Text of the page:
A high school graduate who skipped college goes from minimum-wage earner to millionaire, all through a promise he made to double his income every year for seven years? Heck yeah. I’m down for a good ol’ fashioned rags-to-riches story. Except when I read it, I felt like I was reading a rough draft. The Book on Making Money by Steve Oliverez feels like one-part autobiography, one-part persuasive essay, and When I spotted the ad for this book on my Kindle, I was intrigued by the premise quite a bit.
The Book on Making Money by Steve Oliverez feels like one-part autobiography, one-part persuasive essay, and two-parts summaries of Internet marketing tactics that could easily be found elsewhere via Google search.
The autobiographical and persuasive parts were fascinating and sometimes heart-breaking. For example, Oliverez points to his own experience growing up as an example of how nothing is a «sure thing» in world of money — that a recession can close your father’s fifteen-year-old restaurant that he built from the ground up, force you to declare personal bankruptcy, and make you move in with your relatives. He also calls out how insulting it can be to tell someone poor to invest their money in real estate and stocks because poor people don’t have that kind of money to invest in, to begin.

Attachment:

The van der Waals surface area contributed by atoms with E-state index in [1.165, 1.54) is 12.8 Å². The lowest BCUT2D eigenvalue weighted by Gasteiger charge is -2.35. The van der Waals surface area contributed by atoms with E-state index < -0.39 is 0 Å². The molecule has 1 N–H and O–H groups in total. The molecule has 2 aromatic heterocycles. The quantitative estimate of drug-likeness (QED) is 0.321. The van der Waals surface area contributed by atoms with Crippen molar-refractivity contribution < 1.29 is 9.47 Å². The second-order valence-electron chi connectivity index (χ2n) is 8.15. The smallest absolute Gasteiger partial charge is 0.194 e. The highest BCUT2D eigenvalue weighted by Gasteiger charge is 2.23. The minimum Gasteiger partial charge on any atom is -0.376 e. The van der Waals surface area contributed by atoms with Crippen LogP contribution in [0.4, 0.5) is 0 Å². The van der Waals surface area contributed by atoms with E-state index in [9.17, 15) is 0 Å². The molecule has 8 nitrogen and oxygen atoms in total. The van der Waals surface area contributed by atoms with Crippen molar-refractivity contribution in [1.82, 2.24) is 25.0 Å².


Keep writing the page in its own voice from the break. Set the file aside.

Put another way, in this fascinating Atlantic articlethose in poverty literally can’t afford to think about the future: Poverty is a chaos that screams in the present tense, and the anxiety of having no money forces poorer families to direct their attention to immediate concerns. As a result, the poor spend relatively more on what will keep them alive, because they. And the rich spend more on what will keep them rich, because they.